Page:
# Is finite dimensional representation of $C^*$ algebra surjective?

Suppose $A$ is a $C^*$ algebra,$B$ is a finite dimensional $C^*$ algebra,$\phi:A\rightarrow B$ is a nonzero $*$ homomorphism.

1.Can we deduce that $\phi$ is surjective

2.Does there exist a nonzero $*$ homomorphism $\psi:A\rightarrow C$ ,where $C$ is a $C^*$ subalgebra of $B$ containg the unit of $B$?

• Can $A$ be finite dimensional with dimension smaller than that of $B$? because then the answer to 1. is simply "no". – uniquesolution Aug 20 '18 at 16:42
• Look at the inclusion into the first summand $\mathbb C \hookrightarrow \mathbb C \oplus \mathbb C$. – user42761 Aug 20 '18 at 18:25
• If $A$ is inifinte dimensional ,what about the conclusion? – math112358 Aug 21 '18 at 3:51

1. We can deduce no such thing. Consider the map $\varphi:C([0,1])\to M_2(\mathbb C)$ given by $$\varphi(f)=\begin{pmatrix}f(0)&0\\0&f(1)\end{pmatrix}.$$ This is a $*$-homomorphism, from an infinite-dimensional $C^*$-algebra into a finite-dimensional $C^*$-algebra which is not surjective.
2. In general the answer is no. Consider the map $\psi:M_2(\mathbb C)\oplus M_2(\mathbb C)\to M_4(\mathbb C)$ given by $\psi(a,b)=\operatorname{diag}(a,b)$, and consider the unital $*$-subalgebra $\mathbb C^4\subset M_4(\mathbb C)$. If $\theta:M_2(\mathbb C)\oplus M_2(\mathbb C)\to \mathbb C^4$ is a non-zero $*$-homomorphism, then $\dim\ker\theta=0$ or $4$ (since $M_2(\mathbb C)$ is simple). Then $\dim(\operatorname{Im}(\theta))=4$, so $\theta$ is surjective. But $\mathbb C^4$ is abelian, and no quotient of $M_2(\mathbb C)\oplus M_2(\mathbb C)$ is abelian, a contradiction.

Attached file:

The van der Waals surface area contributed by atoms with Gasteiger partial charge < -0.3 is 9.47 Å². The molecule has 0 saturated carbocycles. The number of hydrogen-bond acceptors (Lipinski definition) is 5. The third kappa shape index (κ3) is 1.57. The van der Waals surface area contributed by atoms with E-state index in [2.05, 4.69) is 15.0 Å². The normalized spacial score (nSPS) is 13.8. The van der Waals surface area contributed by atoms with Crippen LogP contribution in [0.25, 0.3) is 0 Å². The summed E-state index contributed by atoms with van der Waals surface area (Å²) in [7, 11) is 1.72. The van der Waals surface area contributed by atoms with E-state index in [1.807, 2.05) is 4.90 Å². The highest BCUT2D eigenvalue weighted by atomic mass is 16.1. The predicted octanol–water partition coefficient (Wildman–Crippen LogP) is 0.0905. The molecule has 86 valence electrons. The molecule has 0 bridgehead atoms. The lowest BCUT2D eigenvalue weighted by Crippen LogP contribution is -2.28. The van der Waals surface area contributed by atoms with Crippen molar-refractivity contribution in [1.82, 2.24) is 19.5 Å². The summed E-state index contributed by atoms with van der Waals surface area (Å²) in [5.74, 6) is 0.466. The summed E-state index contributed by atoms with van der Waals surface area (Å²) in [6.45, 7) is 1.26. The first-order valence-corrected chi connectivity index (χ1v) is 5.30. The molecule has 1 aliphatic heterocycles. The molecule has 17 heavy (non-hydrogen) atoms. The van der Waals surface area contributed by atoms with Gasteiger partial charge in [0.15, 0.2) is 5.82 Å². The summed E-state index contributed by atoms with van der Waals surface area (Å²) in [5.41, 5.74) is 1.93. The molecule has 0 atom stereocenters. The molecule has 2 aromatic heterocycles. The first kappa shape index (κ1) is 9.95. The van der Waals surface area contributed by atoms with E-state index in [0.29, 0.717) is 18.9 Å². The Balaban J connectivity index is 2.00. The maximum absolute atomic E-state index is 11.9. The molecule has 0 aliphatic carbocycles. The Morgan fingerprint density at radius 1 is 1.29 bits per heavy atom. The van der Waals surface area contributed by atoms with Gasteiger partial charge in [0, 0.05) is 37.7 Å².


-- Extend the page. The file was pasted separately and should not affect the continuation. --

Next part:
If you want an infinite-dimensional counterexample to 2, consider the same thing as above, but replace $M_2(\mathbb C)\oplus M_2(\mathbb C)$ by $M_2(\mathbb C)\oplus M_2(\mathbb C)\oplus A$, where $A$ is an infinite-dimensional simple $C^*$-algebra (such as $K(H)$ for a separable infinite-dimesional Hilbert space $H$).
• $M_2(\mathbb C)$ is simple,the only two ideals of $M_2(\mathbb C)$ are 0 and $M_2(\mathbb C)$ ,how to conclude that $\dim\ker\theta=0$ or 4? – math112358 Aug 21 '18 at 15:37
• The kernel of $\theta$ is an ideal of $M_2(\mathbb C)\oplus M_2(\mathbb C)$. Since $M_2(\mathbb C)$ is simple, the only ideals of $M_2(\mathbb C)\oplus M_2(\mathbb C)$ are $0$, $0\oplus M_2(\mathbb C)$, and $M_2(\mathbb C)\oplus 0$. – Aweygan Aug 21 '18 at 15:42